A swarm of fires has swept Northland as high temperatures and strong winds send the fire risk soaring to danger levels.

Fire restrictions came into force across the region at 8am today as firefighters were still damping down and investigating Monday's blazes, which included one in South Hokianga that required two helicopters to put out, and another at Matauri Bay which is thought to have destroyed a bach.

Acting Northland principal rural fire officer Wayne Martin said most of the recent blazes had escaped from rubbish fires or burn-offs, which was why restrictions had been imposed. As of this morning most fires in Northland required a permit.

Permits are free and give firefighters a chance to offer advice on how to stay safe and keep fires under control.

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About 5.30pm yesterday fire crews from Rawene and Kaikohe had to protect a house on State Highway 12, Ōmanaia, while helicopters used monsoon buckets to stop the flames advancing up a hill.

The cause is still being investigated, Martin said.

A large fire about 8.30pm at Tangowahine, east of Dargaville, turned out to be a farm burn-off. The fire was well contained but was expected to burn for days and had no permit.

The property owners were due to meet fire bosses today.

About 10.15pm, also yesterday, a fire at Matauri Bay tore through an area about half the size of a football field and is thought to have destroyed a dwelling. Cavalli, Kaeo and Kerikeri brigades responded.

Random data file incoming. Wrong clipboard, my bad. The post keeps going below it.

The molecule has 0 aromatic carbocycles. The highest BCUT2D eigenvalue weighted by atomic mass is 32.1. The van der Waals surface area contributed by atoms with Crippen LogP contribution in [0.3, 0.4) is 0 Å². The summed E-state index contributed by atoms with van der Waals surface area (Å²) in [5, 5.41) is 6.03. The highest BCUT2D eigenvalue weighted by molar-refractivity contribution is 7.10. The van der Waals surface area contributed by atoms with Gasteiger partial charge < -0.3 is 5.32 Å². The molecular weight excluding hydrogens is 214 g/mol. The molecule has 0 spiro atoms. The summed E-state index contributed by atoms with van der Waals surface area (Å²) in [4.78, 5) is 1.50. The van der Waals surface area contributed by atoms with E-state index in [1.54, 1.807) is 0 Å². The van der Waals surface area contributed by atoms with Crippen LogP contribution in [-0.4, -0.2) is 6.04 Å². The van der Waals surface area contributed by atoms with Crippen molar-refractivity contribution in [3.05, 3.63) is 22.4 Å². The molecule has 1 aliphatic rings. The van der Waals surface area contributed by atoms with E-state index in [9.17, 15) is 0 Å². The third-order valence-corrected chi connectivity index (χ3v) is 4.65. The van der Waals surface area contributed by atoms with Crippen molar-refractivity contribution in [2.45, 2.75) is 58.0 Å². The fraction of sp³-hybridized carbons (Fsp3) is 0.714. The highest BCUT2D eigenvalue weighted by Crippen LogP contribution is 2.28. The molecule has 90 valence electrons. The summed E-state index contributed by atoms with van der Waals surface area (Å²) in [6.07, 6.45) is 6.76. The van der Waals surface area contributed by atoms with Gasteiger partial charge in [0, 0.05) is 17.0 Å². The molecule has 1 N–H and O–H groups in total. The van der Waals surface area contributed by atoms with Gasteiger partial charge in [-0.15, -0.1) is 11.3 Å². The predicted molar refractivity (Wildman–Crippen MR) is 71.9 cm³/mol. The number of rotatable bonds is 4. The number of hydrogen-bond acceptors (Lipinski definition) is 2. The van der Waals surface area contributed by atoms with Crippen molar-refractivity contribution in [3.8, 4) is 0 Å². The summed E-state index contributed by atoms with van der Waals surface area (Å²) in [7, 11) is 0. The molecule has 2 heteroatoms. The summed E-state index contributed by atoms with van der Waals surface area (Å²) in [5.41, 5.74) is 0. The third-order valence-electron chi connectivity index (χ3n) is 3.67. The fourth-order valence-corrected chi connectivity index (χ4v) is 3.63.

That blaze is also still under investigation.

Earlier, about 1pm on Monday, the Kaiwaka, Mangawhai and Maungaturoto brigades spent about four hours extinguishing a blaze in pine slash on Kaiwaka-Mangawhai Rd.
It may have started when an earlier burnoff was fanned back into life by high winds.

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A forestry fire crew was back at the scene today to continue damping down.

About 2pm on Monday a blaze started by a rubbish fire at Cherrington Rd, Ōrauta, swept through an area of about 30 x 30m before it was put out by Kawakawa Fire Brigade.

Martin said fires had been continuous for the past two weeks, especially in the afternoons as temperatures rise.

Northland principal rural fire officer Myles Taylor is currently helping fight bushfires in Australia.

■ Go to www.checkitsalright.nz to check current restrictions or apply for a free permit. Some fires currently don't require a permit — such as hangi fires, gas and charcoal barbecues, braziers and chiminea — but check the website for conditions.